While the vast majority of awards will be cut by anywhere between 31pc and 69pc, an analysis found there would be some cases where small increases end up being applied. This is because the level of granular detail provided in the new guidelines will shift some injuries into a more serious category.
The finding came after PIAB conducted an exercise where it examined a sample of cases from 2020 where awards were accepted by both the claimant and the respondent under the old Book of Quantum system.
It then compared these awards with the likely award that would have been given under the new guidelines, which it has been using for assessments since April 24.
An example of an unexpected increase cited by PIAB operations manager Peter O’Brien was a case involving a serious shoulder injury, a fractured humerus.
General damages awarded in a case involving this injury under the Book of Quantum would have been €45,000.
But under the new guidelines, Mr O’Brien said the predicted award would be €50,000, an 11pc increase.
“That was one of the surprises we got when we went through this,” Mr O’Brien told a PIAB webinar yesterday.
“The level of detail in the guidelines can lead to an increase in very serious cases like that.”
However, the analysis indicates such cases will be very much the exception, with significant cuts in awards across most categories of injury.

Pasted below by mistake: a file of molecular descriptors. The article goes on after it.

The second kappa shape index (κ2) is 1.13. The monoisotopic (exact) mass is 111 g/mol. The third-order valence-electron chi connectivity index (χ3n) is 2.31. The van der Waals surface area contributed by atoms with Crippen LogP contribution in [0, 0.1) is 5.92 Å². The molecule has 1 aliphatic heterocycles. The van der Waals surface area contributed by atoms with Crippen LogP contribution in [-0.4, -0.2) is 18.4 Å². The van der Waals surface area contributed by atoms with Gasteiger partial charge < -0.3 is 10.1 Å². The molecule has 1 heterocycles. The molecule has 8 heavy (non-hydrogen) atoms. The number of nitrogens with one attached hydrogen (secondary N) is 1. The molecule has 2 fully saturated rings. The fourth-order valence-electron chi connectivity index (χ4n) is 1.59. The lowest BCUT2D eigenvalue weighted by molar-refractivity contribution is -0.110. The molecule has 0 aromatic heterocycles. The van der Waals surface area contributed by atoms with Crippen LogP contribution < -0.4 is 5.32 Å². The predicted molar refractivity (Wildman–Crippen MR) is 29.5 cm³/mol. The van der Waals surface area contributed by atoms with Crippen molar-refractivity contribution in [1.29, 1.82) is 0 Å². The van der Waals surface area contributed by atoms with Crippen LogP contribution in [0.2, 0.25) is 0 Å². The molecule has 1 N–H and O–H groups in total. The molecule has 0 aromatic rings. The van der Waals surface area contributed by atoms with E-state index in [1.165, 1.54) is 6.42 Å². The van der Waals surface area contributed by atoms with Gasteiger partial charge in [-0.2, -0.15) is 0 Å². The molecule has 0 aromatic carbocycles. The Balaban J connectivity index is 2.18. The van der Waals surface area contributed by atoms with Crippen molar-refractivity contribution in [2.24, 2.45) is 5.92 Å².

Another, more typical, case study involved a 27-year-old woman who was involved in a motor accident. She was still getting intermittent neck pain a year later, but with physio was expected to fully recovery within 18 to 24 months of the accident. In her case an award of €13,000 was made under the Book of Quantum.
If it had been assessed under the new guidelines, she would have received €7,000.
Another example of the decreases to come involved a slip and fall foot fracture injury where recovery was expected after two years.
Under the Book of Quantum, the claimant, a 42-year-old man, received €25,000. Had the case been assessed under the new system, the award would have been €10,000.
Speaking at the webinar, Robert Troy, the Junior Minister for Trade Promotion, said that as both PIAB and the courts would apply the new guidelines, parties to a claim would have greater certainty. He said it should also mean more cases would be resolved through PIAB and early settlements, cutting costs and time taken to settle claims.
Mr Troy said Sean Fleming, the junior minister responsible for financial services and insurance, had received assurances from insurance companies that “they will reduce premiums in response to these developments”.
He said it was important that insurers, in settling claims, did not undermine the guidelines by paying more than the recommended amount to achieve a settlement and avoid litigation costs.
Source: Irish Independent